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Unfinished Business Hardcover – May 25 2010

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Product Details

  • Hardcover: 224 pages
  • Publisher: Bloomsbury US (May 25 2010)
  • Language: English
  • ISBN-10: 1596916753
  • ISBN-13: 978-1596916753
  • Product Dimensions: 2.2 x 14.4 x 21.3 cm
  • Shipping Weight: 363 g
  • Average Customer Review: 3.0 out of 5 stars  See all reviews (1 customer review)
  • Amazon Bestsellers Rank: #926,502 in Books (See Top 100 in Books)

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By Saro on Oct. 1 2011
Format: Paperback
In Unfinished Business: One Man's Extraordinary Year of Trying to Do the Right Things, Lee Kravitz recounts his journey to salvation subsequent to being fired from his high powered job as editor-in-chief of Parade magazine. At the age of 54, he found himself footloose against his will. He was a 54 year old workaholic who had sacrificed work-life balance in order to cultivate business relationships and produce copy. All of a sudden, his world is turned upside down and he realizes that he is a stranger to his family as well as to himself. The book is highly introspective and follows the vein of many self-help books in the Happiness genre which usually devote 12 months to transforming their lives. In Kravitz's case, he decides to take care of unfinished business which has left him nagging, feeling guilty, and he decides to rectify the past - with his family, old school friends, as well as former mentors.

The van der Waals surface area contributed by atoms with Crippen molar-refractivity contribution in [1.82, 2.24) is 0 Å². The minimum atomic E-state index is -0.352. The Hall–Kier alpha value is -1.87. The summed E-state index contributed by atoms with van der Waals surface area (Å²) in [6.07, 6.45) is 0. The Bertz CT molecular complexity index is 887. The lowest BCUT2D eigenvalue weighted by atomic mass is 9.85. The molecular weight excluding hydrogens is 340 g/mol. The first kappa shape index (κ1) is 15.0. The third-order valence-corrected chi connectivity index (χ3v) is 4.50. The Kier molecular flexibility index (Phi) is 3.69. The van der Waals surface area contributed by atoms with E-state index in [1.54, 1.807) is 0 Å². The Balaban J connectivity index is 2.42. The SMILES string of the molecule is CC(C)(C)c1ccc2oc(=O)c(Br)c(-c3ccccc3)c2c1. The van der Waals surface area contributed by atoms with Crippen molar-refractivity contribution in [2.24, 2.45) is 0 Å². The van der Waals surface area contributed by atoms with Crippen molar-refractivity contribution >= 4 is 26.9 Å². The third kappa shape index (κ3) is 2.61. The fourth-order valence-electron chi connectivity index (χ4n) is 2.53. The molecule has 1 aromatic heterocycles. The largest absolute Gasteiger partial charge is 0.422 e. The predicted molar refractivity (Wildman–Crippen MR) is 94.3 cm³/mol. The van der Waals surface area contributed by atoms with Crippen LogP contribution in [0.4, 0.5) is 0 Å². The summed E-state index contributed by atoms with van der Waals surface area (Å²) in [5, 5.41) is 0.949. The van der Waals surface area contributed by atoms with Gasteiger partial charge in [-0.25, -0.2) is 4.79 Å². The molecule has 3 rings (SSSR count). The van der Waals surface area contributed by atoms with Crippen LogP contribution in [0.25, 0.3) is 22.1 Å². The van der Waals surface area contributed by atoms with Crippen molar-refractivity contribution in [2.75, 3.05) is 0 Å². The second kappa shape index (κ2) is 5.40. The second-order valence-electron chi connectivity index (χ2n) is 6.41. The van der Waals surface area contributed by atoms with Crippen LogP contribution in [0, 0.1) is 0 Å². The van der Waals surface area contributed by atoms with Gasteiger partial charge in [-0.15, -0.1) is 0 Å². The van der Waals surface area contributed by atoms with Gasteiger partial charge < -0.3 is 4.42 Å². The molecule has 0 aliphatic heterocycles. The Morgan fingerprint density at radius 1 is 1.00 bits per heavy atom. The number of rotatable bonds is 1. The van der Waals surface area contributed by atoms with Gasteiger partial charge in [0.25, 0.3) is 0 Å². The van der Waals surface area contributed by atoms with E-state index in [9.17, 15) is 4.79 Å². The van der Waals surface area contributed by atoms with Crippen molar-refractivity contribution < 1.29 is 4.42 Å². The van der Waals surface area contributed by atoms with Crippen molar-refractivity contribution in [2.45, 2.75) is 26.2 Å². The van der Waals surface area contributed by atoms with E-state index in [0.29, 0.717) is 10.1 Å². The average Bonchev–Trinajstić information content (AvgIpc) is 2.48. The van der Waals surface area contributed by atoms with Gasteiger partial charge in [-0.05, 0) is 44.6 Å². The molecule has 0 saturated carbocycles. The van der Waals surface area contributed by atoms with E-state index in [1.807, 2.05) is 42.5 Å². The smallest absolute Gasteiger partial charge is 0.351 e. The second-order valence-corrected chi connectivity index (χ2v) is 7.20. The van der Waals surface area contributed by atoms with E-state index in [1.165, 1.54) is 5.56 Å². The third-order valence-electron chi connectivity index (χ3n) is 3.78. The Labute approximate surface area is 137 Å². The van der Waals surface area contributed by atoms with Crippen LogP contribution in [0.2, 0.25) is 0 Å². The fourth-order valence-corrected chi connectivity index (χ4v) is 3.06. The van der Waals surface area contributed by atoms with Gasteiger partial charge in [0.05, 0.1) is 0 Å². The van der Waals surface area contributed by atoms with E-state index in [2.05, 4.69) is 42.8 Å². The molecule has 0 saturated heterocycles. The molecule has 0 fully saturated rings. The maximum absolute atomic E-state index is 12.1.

It was enjoyable, indeed, specially if you're open to the kind of self-help books that urge you to take stock of your life and make amends, giving you the possibility to live mindfully.
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Most Helpful Customer Reviews on Amazon.com (beta)

Amazon.com: 45 reviews
13 of 14 people found the following review helpful
Although I Agree With The Premise, I Didn't Connect With This Book Aug. 4 2010
By Jennifer - Published on Amazon.com
Format: Hardcover
Book Overview

Lee Kravitz was a self-described workaholic, who freely admits that he let his job dominate his life at the expense of his family. So when he loses his job as a magazine editor at the age of 54, it is a wake-up call to him. Stunned and shamed by the loss of the his job--the one thing that provided his identity for so long--Kravitz finds himself at loose ends.

His wife suggests he attend a yoga retreat to help him deal with his feelings of loss and hopelessness. At the retreat, he realizes that he can take a year to take stock of himself and become the type of person he would really like to be. He ends up realizing that to move forward, he needs to take care of unfinished business from his past. He then compiles a list of ten areas in his life where he has unfinished business to take care of. These tasks include things such as:

* finding a long-lost relative
* making a long-overdue condolence call
* reaching out to a distant friend
* letting go of a grudge
* healing a rift in the family.

Each chapter of the book details the story behind each item of unfinished business and how Kravitz goes about tying up these loose ends in his life.

My Thoughts

It is a shame that I read this book right after The Boy Who Harnessed the Wind. Both are inspirational memoirs, but the comparison really ends right there. Whereas I felt uplifted, inspired and awed by hearing about William Kamkwamba's life, I was not too inspired by Mr. Kravitz's story. For one, it was difficult to empathize with him. Although I can sympathize with the feelings of loss and shame that can accompany a job loss in middle age, Kravitz was not plunged into a difficult financial situation. He had money enough to live comfortably for a year--as well as maintain two residences (an apartment in New York City and a country house). Although he might have felt a loss of identity, he didn't want for something to eat or have to worry about providing for his family--a situation uncommon for most people who are victims of downsizing or layoffs.